• etc etc

Color schemes:

  • contrast

  • pastel

  • rich

  • desaturated

  • grayscale

  • black and white

  • warm

  • cold

  • complementary between [color 1] [color 180 degrees opposite]

  • analogous

  • triadic between [color 1] [colors 2 and 3 at 120 degrees either side]

Lighting schemes, such as:

  • soft

  • diffused

  • dramatic

  • stark

  • studio lighting

  • spotlight

  • misty

  • foggy

  • dark day

  • sunlight

  • sunset

  • etc etc

Prompt Examples

You can go to my website to see abbreviated prompts for all of the series that I have there:

The actual prompts, however, are much longer and more detailed than what I have placed there. Here are some examples:

Example 1:


Prompt: closeup of a huge serious dark tabby cat covering 3/4 of canvas, big head big eyes, curvy body contours, sitting inside a mushroom forest, leaves transparent translucent, mushroom stems curved, all soft curved, high ground filled with trees and mushrooms, evening clouds dark sky, desaturated color palette


Negative: sun moon, realism


Style presets: Googie Art Style, Color Field Painting, SAI Fantasy Art, Misc Dreamscape

Example 2:


Prompt: close up side view, gold black colors, still life, cloudy misty golden autumn ambience, black soil, bare branches, huge tall many layered sliced chocolate fudge cream cake with gold black extravagant ornaments cake covers 3/4 of picture, cake stand, gold black leaves, extravagant ornaments, twigs, pralines, gold black damask crumpled napkin, extra extra light on front of cake, background huge leaves


Negative: knife fork spoon, cutlery, candles, green moss, sun moon


Style presets: Fooocus v2, Fooocus Enhance, Fooocus Sharp, SAI Digital Art

Example 3: 

image (12).png

Prompt: closeup of huge cat in vector flat art style with big head long thin warped neck big eyes slender body, sitting inside a mushroom tree forest, tree trunks and stems warped and curved, transparent and translucent leaves, desaturated evening colors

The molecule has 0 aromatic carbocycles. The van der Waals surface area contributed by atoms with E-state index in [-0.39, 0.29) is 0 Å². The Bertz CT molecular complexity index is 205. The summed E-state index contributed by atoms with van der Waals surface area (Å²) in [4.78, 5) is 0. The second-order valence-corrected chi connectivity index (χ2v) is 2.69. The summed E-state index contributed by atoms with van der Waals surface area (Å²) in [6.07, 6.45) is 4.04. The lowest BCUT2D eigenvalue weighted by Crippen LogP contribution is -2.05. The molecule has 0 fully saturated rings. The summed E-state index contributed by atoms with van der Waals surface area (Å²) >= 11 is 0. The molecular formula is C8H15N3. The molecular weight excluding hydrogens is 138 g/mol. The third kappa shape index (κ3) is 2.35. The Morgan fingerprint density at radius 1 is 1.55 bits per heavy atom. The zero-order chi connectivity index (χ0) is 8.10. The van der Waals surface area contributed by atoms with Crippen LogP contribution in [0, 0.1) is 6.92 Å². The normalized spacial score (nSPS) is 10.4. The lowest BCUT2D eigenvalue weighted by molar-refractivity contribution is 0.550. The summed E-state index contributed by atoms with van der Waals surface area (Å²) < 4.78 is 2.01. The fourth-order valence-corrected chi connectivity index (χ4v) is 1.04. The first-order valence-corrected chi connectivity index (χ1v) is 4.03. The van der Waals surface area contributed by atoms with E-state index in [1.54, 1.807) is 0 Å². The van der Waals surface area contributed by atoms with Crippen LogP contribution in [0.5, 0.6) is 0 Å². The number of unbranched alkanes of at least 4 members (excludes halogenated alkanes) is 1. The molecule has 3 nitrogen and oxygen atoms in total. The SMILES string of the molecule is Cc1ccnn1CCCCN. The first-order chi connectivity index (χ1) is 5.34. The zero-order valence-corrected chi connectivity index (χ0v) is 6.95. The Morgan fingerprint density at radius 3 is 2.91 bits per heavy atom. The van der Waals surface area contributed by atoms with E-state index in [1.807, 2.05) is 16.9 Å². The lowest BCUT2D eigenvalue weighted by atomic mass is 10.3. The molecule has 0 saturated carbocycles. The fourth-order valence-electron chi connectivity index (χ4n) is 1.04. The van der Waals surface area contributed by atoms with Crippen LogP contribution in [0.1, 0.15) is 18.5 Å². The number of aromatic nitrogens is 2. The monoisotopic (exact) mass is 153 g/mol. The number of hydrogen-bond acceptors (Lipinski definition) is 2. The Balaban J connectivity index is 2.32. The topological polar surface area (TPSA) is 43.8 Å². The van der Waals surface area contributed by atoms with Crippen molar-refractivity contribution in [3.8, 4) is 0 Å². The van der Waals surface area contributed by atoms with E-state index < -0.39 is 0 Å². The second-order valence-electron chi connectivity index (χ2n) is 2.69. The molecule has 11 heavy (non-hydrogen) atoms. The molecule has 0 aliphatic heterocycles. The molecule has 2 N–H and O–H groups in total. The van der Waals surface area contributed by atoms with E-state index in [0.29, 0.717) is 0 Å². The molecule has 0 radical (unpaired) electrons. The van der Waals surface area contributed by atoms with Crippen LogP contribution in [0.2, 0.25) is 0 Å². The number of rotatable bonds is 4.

Negative: sun moon


Style presets: Googie Art Style, Color Field Painting, Constructivism

Example 4: In this final one I am using the name of a painter called John Singer Sargent in order to describe the style of the picture that I want to generate. Had I not known about this painter it would have taken an extremely long and complicated prompt to create the fuzzy, blurry and yet defined style that Sargent was known for; and it might not have worked at all. Thus, it is a very good idea, and a huge time and aggravation saver, to use the names of art styles, artists, designers and especially historic periods of art to define these things. This does not necessarily mean that you will be creating a picture that relates directly to that name or that period; it only means that you are alerting the algorithm to certain stylistic attributes that are associated with these. Sargent was long dead by the time the Flappers made their appearances; it is only his style of painting that I wanted to borrow and combine with a 1920s street atmosphere - not the actual theme of his paintings which, given that he was a painter of the 19th century, are very different from my end result.


Prompt: 1/2 shot, soft desaturated watercolor john singer sargent style, serious pale flappers, feathers long pearls, soft summer afternoon cream and dark gray outfit, art deco narrow street, street lights misty cold rainy water reflections dark big dark clouds desaturated old photo


Style presets: Fooocus v2, Fooocus Enhance, SAI Digital Art, Impressionism

Bear in mind that you will need to make many iterations of one image, and you will probably end up deleting most of them, only keeping the few perfect ones. So, patience is the name of the game here. In my experience as you first start to get familiar with the technique, 3 out of every 4 iterations will be junk, and only one will be good enough to keep. As you become more experienced, this ratio slowly starts to reverse itself and 3 out of 4 become worth keeping. So, at the end of the session you will have way more than you need, even if you were deleting unwanted ones while you were still rendering. So, go through all of them with a fine tooth comb at the very end and only keep the best of the best.